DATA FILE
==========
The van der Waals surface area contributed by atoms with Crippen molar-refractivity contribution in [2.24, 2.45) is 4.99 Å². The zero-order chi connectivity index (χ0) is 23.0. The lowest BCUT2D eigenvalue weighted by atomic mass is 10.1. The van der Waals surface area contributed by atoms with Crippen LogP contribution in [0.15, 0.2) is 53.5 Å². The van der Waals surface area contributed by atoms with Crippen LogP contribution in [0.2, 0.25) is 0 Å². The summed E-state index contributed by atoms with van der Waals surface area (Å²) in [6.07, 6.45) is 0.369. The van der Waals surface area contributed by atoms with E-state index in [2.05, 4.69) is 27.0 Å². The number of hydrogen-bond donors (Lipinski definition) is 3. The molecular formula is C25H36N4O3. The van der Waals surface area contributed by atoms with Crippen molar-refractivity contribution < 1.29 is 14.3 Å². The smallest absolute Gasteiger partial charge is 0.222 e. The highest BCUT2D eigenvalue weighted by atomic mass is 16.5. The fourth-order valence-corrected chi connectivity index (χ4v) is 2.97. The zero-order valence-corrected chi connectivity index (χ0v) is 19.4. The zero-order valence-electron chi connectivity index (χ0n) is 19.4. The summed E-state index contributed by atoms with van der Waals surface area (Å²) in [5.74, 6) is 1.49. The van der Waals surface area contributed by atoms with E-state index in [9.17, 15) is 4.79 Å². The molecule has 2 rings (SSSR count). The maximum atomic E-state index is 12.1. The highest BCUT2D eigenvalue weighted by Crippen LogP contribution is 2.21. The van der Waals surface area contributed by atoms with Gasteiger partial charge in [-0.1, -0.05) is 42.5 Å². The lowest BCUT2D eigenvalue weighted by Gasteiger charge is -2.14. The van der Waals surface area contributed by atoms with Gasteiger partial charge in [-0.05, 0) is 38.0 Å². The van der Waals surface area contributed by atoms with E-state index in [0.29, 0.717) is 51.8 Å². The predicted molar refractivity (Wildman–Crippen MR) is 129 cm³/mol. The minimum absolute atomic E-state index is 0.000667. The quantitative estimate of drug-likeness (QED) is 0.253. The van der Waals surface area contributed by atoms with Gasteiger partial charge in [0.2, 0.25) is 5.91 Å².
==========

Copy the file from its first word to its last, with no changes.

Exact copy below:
The van der Waals surface area contributed by atoms with Crippen molar-refractivity contribution in [2.24, 2.45) is 4.99 Å². The zero-order chi connectivity index (χ0) is 23.0. The lowest BCUT2D eigenvalue weighted by atomic mass is 10.1. The van der Waals surface area contributed by atoms with Crippen LogP contribution in [0.15, 0.2) is 53.5 Å². The van der Waals surface area contributed by atoms with Crippen LogP contribution in [0.2, 0.25) is 0 Å². The summed E-state index contributed by atoms with van der Waals surface area (Å²) in [6.07, 6.45) is 0.369. The van der Waals surface area contributed by atoms with E-state index in [2.05, 4.69) is 27.0 Å². The number of hydrogen-bond donors (Lipinski definition) is 3. The molecular formula is C25H36N4O3. The van der Waals surface area contributed by atoms with Crippen molar-refractivity contribution < 1.29 is 14.3 Å². The smallest absolute Gasteiger partial charge is 0.222 e. The highest BCUT2D eigenvalue weighted by atomic mass is 16.5. The fourth-order valence-corrected chi connectivity index (χ4v) is 2.97. The zero-order valence-corrected chi connectivity index (χ0v) is 19.4. The zero-order valence-electron chi connectivity index (χ0n) is 19.4. The summed E-state index contributed by atoms with van der Waals surface area (Å²) in [5.74, 6) is 1.49. The van der Waals surface area contributed by atoms with E-state index in [9.17, 15) is 4.79 Å². The molecule has 2 rings (SSSR count). The maximum atomic E-state index is 12.1. The highest BCUT2D eigenvalue weighted by Crippen LogP contribution is 2.21. The van der Waals surface area contributed by atoms with Gasteiger partial charge in [-0.1, -0.05) is 42.5 Å². The lowest BCUT2D eigenvalue weighted by Gasteiger charge is -2.14. The van der Waals surface area contributed by atoms with Gasteiger partial charge in [-0.05, 0) is 38.0 Å². The van der Waals surface area contributed by atoms with E-state index in [0.29, 0.717) is 51.8 Å². The predicted molar refractivity (Wildman–Crippen MR) is 129 cm³/mol. The minimum absolute atomic E-state index is 0.000667. The quantitative estimate of drug-likeness (QED) is 0.253. The van der Waals surface area contributed by atoms with Gasteiger partial charge in [0.2, 0.25) is 5.91 Å².